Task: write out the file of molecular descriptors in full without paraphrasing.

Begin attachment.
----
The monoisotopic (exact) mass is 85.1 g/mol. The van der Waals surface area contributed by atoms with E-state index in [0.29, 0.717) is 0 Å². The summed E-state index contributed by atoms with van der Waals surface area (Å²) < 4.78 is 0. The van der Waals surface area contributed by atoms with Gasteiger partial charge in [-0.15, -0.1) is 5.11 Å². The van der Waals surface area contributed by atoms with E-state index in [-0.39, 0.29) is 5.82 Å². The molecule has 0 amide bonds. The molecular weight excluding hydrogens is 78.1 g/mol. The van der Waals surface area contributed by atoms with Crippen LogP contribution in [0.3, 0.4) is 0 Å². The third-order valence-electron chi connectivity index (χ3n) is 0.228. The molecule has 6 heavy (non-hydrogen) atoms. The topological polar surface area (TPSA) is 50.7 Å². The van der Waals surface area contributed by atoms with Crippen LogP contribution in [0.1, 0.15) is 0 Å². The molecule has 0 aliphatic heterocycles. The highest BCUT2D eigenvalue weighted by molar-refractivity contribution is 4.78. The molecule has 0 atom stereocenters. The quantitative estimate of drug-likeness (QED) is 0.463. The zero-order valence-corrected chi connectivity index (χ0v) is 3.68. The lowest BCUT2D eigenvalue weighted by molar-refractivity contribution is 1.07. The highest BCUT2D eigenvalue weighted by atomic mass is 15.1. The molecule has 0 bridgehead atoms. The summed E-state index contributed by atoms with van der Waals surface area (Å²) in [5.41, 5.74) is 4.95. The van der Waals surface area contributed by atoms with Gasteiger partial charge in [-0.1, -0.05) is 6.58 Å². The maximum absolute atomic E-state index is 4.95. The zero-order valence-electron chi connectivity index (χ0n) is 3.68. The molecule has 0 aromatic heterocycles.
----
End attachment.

The monoisotopic (exact) mass is 85.1 g/mol. The van der Waals surface area contributed by atoms with E-state index in [0.29, 0.717) is 0 Å². The summed E-state index contributed by atoms with van der Waals surface area (Å²) < 4.78 is 0. The van der Waals surface area contributed by atoms with Gasteiger partial charge in [-0.15, -0.1) is 5.11 Å². The van der Waals surface area contributed by atoms with E-state index in [-0.39, 0.29) is 5.82 Å². The molecule has 0 amide bonds. The molecular weight excluding hydrogens is 78.1 g/mol. The van der Waals surface area contributed by atoms with Crippen LogP contribution in [0.3, 0.4) is 0 Å². The third-order valence-electron chi connectivity index (χ3n) is 0.228. The molecule has 6 heavy (non-hydrogen) atoms. The topological polar surface area (TPSA) is 50.7 Å². The van der Waals surface area contributed by atoms with Crippen LogP contribution in [0.1, 0.15) is 0 Å². The molecule has 0 aliphatic heterocycles. The highest BCUT2D eigenvalue weighted by molar-refractivity contribution is 4.78. The molecule has 0 atom stereocenters. The quantitative estimate of drug-likeness (QED) is 0.463. The zero-order valence-corrected chi connectivity index (χ0v) is 3.68. The lowest BCUT2D eigenvalue weighted by molar-refractivity contribution is 1.07. The highest BCUT2D eigenvalue weighted by atomic mass is 15.1. The molecule has 0 bridgehead atoms. The summed E-state index contributed by atoms with van der Waals surface area (Å²) in [5.41, 5.74) is 4.95. The van der Waals surface area contributed by atoms with Gasteiger partial charge in [-0.1, -0.05) is 6.58 Å². The maximum absolute atomic E-state index is 4.95. The zero-order valence-electron chi connectivity index (χ0n) is 3.68. The molecule has 0 aromatic heterocycles.